Risk-based internal auditing training for public sector

Internal Audit Agency (IAA)
Internal Audit Agency (IAA)

The Internal Audit Agency (IAA) has begun a two-day training for public institutions across the nation on the preparation of the 2023 Annual Risk-Based Internal Audit (RBIA) work plan.

The training is intended to provide staff members in Internal Audit Units (IAUs) with the knowledge and abilities needed to complete the 2023 RBIA work plans on time, in the format required by the agency, and in accordance with the agency’s standards.

It also aims at making them aware of the ongoing Public Sector Internal Audit (PSIA) reforms, which support the use of RBIA to prevent and reduce irregularities in the management of public funds.

Speaking on behalf of the Eastern Regional Minister, Mr Seth Acheampong at the opening session, Mr John Donkor, Acting Director of Eastern Regional Coordinating Council (ERCC), stated that the training workshop was crucial because the ERCC places a high value on internal auditing.

Internal audit offers evidence in the areas of monitoring, backstopping, and rapid response when and where it is required, among other things.

Mr Donkor said monitoring had its own chapter in the RCC checklist, and it included all critical areas such as cash and financial irregularities or infractions, as well as risk management.

He added that the RCC did not play with internal audit issues, so, a team led by a regional external auditor was dispatched to investigate audit matters pertaining to the assemblies and make recommendations to the regional minister, explaining that the RBIA would be required for dispatched evaluation of internal audit work.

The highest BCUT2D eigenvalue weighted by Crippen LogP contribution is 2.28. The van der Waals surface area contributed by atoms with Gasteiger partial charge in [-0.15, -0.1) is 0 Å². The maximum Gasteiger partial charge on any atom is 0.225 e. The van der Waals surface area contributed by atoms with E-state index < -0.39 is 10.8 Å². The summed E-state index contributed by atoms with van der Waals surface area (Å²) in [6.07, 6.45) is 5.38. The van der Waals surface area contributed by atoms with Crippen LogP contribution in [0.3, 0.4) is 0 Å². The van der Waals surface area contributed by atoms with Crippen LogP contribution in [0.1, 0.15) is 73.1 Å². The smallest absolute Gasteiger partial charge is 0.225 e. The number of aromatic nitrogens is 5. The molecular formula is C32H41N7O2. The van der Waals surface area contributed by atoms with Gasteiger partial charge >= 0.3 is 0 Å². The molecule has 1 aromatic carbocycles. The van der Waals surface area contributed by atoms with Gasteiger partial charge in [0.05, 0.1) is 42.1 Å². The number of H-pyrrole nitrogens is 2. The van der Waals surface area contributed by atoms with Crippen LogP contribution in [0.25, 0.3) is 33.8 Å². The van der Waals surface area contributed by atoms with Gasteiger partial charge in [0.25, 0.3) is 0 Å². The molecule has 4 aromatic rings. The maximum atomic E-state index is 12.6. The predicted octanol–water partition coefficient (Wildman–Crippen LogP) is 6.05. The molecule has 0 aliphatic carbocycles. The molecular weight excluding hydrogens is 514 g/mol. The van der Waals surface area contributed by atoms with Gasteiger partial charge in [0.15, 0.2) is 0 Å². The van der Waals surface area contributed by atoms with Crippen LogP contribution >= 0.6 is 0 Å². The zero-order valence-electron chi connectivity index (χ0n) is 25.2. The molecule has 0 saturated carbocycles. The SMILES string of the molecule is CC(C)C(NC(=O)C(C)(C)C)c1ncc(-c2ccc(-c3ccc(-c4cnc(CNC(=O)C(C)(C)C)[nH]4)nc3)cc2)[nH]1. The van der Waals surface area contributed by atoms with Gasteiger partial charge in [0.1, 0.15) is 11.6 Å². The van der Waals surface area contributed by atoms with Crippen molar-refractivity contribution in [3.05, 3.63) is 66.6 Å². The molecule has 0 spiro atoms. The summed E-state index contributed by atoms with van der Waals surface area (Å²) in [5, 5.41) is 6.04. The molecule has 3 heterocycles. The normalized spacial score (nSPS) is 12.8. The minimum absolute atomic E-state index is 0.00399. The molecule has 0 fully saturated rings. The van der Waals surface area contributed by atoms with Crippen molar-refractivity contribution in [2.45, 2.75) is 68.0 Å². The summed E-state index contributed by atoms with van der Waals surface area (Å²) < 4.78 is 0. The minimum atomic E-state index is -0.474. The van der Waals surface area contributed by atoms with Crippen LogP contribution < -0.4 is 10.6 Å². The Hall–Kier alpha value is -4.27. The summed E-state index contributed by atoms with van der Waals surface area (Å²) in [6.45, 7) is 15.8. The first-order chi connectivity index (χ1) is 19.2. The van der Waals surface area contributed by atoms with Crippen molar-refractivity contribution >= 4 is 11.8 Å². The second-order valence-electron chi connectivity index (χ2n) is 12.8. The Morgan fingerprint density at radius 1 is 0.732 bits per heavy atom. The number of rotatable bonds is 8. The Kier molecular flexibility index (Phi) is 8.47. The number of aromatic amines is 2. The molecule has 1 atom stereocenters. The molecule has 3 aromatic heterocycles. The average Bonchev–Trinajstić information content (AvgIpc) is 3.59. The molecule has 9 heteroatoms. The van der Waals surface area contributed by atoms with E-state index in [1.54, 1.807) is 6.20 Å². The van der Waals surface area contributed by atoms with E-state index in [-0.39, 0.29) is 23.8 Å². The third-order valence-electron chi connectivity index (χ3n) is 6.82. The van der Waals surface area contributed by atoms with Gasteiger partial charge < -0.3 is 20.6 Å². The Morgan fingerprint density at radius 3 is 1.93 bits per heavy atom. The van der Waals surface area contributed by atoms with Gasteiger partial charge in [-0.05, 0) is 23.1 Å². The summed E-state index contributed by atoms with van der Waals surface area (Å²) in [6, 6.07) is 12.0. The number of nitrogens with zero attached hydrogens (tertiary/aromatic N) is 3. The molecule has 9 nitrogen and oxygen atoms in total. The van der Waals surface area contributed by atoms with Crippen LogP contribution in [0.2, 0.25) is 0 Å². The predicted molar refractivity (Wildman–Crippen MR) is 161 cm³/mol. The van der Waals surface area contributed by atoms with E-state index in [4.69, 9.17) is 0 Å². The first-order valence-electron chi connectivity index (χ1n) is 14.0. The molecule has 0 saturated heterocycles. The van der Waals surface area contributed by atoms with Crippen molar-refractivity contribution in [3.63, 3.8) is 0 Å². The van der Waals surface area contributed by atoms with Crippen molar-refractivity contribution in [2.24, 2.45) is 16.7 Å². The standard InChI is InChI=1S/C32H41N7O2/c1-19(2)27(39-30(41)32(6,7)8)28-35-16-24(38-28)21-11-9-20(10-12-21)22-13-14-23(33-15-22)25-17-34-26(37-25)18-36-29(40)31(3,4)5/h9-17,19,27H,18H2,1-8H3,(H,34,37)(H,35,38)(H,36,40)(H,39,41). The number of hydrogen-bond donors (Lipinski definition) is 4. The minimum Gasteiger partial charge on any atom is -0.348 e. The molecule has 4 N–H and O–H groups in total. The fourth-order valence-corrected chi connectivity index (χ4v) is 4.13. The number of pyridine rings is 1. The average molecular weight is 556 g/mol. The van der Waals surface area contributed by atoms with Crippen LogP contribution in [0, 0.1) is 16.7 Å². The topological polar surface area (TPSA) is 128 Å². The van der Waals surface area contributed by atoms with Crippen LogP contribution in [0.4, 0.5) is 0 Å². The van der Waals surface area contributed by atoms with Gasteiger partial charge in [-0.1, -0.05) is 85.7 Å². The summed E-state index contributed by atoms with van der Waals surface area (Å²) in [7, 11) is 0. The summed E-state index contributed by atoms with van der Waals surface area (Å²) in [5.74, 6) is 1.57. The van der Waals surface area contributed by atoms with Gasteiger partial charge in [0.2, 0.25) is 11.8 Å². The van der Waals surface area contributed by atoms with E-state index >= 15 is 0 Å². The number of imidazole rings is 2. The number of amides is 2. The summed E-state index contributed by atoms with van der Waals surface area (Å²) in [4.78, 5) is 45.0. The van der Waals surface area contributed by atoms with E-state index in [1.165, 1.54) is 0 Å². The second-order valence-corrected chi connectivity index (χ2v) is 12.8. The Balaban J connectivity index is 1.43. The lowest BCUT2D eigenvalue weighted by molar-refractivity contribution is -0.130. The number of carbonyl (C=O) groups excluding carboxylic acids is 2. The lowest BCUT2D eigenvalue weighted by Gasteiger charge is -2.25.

Dr Eric Oduro Osae, Director General of IAA, said IAA was transitioning from traditional pre-auditing to risk-based internal audit in which the internal auditor would become proactive and look into the future to advise management on their operations.

The workshop he said was therefore designed to prepare internal auditors to develop and implement their 2023 work plan in public institutions that spend public funds.

He urged management to help internal auditors by providing them with the resources they required.
“If you provide internal auditors with the resources they require, external auditors will not have anything to report on,” he added, and stated that internal auditor’s job was to minimise irregularities that were reported by external auditors.

The internal auditors asked the government to pass the Internal Audit Service Bill to strengthen the independence and objectivity of internal audit in their methods of work, as well as ensure continuing and targeted capacity building and professionalism on internal auditors.

Dr Osae said internal auditors were subjected to several irregularities since they were not given attention by management but stressed that the role of internal audit was to protect the utilisation of resources and to guarantee that public money was spent properly and efficiently.

“If internal auditors do not play their role, they are disappointing the citizens of the nation,” saying, “If you allow people to engage in procurement fraud and misuse public funds, the development of the country would be retarded.”

Dr Osae asked all internal auditors to be vigilant and investigate public expenditures.

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